by Franz von Stuck
by Jean-Leon Gerome
In Roman mythology Bacchus is regarded as the god of wine while a Bacchante is the priestess or follower of Bacchus. In Greek mythology the Bacchante are known as the Maenads or Thyiad. Bacchantes were popularly known for their extravagant appetite for drink and licentiousness during the Bacchanalian festivals. The Bacchante indulges in drunken revelry and represents both the joy and destructive power of Bacchus. Bacchantes are characterized as mad women who run in a frenzied way through the forests engaging in wild acts such as tearing animals to pieces and other acts of intoxication.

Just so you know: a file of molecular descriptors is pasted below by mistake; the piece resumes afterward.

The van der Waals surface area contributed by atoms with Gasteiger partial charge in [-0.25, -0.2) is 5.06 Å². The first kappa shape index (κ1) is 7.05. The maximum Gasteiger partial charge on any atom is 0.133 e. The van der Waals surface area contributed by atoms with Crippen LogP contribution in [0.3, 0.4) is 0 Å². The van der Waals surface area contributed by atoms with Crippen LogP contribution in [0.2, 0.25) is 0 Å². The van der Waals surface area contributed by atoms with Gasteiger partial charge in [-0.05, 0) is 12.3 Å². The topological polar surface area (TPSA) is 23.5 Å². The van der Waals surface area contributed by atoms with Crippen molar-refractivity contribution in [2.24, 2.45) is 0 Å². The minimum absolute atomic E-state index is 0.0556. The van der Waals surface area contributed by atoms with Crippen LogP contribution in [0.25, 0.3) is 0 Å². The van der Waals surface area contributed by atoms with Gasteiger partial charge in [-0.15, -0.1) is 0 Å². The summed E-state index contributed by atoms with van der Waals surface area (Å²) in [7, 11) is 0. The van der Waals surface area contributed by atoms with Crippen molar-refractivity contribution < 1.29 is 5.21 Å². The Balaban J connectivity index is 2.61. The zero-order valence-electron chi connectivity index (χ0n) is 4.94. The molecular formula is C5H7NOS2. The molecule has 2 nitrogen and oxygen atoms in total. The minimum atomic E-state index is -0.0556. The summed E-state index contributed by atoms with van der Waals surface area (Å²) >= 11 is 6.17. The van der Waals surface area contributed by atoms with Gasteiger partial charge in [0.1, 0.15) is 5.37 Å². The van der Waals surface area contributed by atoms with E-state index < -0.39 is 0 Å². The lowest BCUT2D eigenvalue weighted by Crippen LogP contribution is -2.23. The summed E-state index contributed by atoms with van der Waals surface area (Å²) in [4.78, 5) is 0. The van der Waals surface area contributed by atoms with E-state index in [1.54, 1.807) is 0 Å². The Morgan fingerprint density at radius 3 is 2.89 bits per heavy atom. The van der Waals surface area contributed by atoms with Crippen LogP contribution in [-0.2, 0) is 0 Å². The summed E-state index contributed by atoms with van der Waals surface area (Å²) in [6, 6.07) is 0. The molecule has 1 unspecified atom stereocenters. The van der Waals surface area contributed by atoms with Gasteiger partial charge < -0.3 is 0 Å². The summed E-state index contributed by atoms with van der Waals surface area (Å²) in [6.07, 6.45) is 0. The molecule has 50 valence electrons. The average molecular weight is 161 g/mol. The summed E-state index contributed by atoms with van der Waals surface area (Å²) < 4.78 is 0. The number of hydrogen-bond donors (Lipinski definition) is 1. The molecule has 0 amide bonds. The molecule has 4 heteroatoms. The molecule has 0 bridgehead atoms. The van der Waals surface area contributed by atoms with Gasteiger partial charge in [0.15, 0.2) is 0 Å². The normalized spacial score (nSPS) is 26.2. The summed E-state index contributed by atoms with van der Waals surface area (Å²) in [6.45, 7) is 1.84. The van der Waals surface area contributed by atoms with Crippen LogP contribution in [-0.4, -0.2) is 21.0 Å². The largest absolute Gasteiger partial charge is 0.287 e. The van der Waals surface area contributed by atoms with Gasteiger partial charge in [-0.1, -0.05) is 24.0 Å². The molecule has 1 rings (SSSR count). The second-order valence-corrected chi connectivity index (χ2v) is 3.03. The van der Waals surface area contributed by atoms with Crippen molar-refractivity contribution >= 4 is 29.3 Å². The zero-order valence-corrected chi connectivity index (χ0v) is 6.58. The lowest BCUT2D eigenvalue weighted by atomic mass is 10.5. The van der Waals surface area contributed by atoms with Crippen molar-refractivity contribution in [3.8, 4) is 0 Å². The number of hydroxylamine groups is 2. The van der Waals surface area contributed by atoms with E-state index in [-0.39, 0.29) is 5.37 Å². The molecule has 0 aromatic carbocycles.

by John Collier
by Laurence Koe
Hung at Brighton and Hove Museums and Art Galleries
A nude Venus lying amongst flowers stretches upward towards Tannhauser, who kneels, clasping his sword with eyes upraised.
by Louis Jean François lagrenée
by Louis Veray (1855). Musée Calvet, Avignon
by Franz von Stuck, 1893
by Frederic Leighton, 1856–1858